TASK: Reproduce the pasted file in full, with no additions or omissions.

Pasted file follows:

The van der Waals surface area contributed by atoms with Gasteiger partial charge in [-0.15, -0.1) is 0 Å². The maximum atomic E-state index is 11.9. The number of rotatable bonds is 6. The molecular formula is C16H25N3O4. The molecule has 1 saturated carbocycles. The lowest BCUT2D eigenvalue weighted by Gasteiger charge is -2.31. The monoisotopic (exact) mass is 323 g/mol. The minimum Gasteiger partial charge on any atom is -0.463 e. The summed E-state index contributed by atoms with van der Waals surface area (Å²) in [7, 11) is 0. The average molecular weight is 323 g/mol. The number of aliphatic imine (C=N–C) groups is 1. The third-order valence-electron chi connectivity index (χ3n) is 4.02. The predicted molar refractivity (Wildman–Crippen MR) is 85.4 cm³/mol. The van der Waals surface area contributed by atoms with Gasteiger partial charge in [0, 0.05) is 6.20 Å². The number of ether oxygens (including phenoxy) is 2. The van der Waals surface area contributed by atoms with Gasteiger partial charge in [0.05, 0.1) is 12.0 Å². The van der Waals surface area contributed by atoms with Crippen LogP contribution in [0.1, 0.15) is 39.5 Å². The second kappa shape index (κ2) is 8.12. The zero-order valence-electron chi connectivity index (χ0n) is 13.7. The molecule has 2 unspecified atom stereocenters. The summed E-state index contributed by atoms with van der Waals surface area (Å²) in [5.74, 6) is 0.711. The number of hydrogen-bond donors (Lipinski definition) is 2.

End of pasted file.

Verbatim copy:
The van der Waals surface area contributed by atoms with Gasteiger partial charge in [-0.15, -0.1) is 0 Å². The maximum atomic E-state index is 11.9. The number of rotatable bonds is 6. The molecular formula is C16H25N3O4. The molecule has 1 saturated carbocycles. The lowest BCUT2D eigenvalue weighted by Gasteiger charge is -2.31. The monoisotopic (exact) mass is 323 g/mol. The minimum Gasteiger partial charge on any atom is -0.463 e. The summed E-state index contributed by atoms with van der Waals surface area (Å²) in [7, 11) is 0. The average molecular weight is 323 g/mol. The number of aliphatic imine (C=N–C) groups is 1. The third-order valence-electron chi connectivity index (χ3n) is 4.02. The predicted molar refractivity (Wildman–Crippen MR) is 85.4 cm³/mol. The van der Waals surface area contributed by atoms with Gasteiger partial charge in [0, 0.05) is 6.20 Å². The number of ether oxygens (including phenoxy) is 2. The van der Waals surface area contributed by atoms with Gasteiger partial charge in [0.05, 0.1) is 12.0 Å². The van der Waals surface area contributed by atoms with Crippen LogP contribution in [0.1, 0.15) is 39.5 Å². The second kappa shape index (κ2) is 8.12. The zero-order valence-electron chi connectivity index (χ0n) is 13.7. The molecule has 2 unspecified atom stereocenters. The summed E-state index contributed by atoms with van der Waals surface area (Å²) in [5.74, 6) is 0.711. The number of hydrogen-bond donors (Lipinski definition) is 2.